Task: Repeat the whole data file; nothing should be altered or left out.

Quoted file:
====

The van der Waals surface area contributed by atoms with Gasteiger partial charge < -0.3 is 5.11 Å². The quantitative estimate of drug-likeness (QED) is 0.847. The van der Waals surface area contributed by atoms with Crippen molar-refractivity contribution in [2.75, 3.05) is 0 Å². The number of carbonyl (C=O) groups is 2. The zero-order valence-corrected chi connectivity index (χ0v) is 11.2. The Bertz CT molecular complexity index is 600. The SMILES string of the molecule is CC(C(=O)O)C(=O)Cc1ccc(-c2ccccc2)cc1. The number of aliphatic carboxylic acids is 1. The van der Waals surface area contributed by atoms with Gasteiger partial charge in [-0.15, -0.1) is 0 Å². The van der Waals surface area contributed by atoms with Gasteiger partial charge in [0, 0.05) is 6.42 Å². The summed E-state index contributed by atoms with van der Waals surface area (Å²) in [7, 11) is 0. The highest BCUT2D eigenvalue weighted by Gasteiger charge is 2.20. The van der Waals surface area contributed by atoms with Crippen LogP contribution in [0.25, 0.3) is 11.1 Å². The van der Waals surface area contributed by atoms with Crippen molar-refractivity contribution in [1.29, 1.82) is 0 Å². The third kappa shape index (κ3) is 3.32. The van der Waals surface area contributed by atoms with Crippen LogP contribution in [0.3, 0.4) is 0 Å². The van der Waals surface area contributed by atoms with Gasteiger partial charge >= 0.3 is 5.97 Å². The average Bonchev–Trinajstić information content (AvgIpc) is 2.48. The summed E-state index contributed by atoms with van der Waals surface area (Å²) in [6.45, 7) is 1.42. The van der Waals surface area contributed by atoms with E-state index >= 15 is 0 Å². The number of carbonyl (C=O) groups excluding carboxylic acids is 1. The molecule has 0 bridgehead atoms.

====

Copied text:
The van der Waals surface area contributed by atoms with Gasteiger partial charge < -0.3 is 5.11 Å². The quantitative estimate of drug-likeness (QED) is 0.847. The van der Waals surface area contributed by atoms with Crippen molar-refractivity contribution in [2.75, 3.05) is 0 Å². The number of carbonyl (C=O) groups is 2. The zero-order valence-corrected chi connectivity index (χ0v) is 11.2. The Bertz CT molecular complexity index is 600. The SMILES string of the molecule is CC(C(=O)O)C(=O)Cc1ccc(-c2ccccc2)cc1. The number of aliphatic carboxylic acids is 1. The van der Waals surface area contributed by atoms with Gasteiger partial charge in [-0.15, -0.1) is 0 Å². The van der Waals surface area contributed by atoms with Gasteiger partial charge in [0, 0.05) is 6.42 Å². The summed E-state index contributed by atoms with van der Waals surface area (Å²) in [7, 11) is 0. The highest BCUT2D eigenvalue weighted by Gasteiger charge is 2.20. The van der Waals surface area contributed by atoms with Crippen LogP contribution in [0.25, 0.3) is 11.1 Å². The van der Waals surface area contributed by atoms with Crippen molar-refractivity contribution in [1.29, 1.82) is 0 Å². The third kappa shape index (κ3) is 3.32. The van der Waals surface area contributed by atoms with Crippen LogP contribution in [0.3, 0.4) is 0 Å². The van der Waals surface area contributed by atoms with Gasteiger partial charge >= 0.3 is 5.97 Å². The average Bonchev–Trinajstić information content (AvgIpc) is 2.48. The summed E-state index contributed by atoms with van der Waals surface area (Å²) in [6.45, 7) is 1.42. The van der Waals surface area contributed by atoms with E-state index >= 15 is 0 Å². The number of carbonyl (C=O) groups excluding carboxylic acids is 1. The molecule has 0 bridgehead atoms.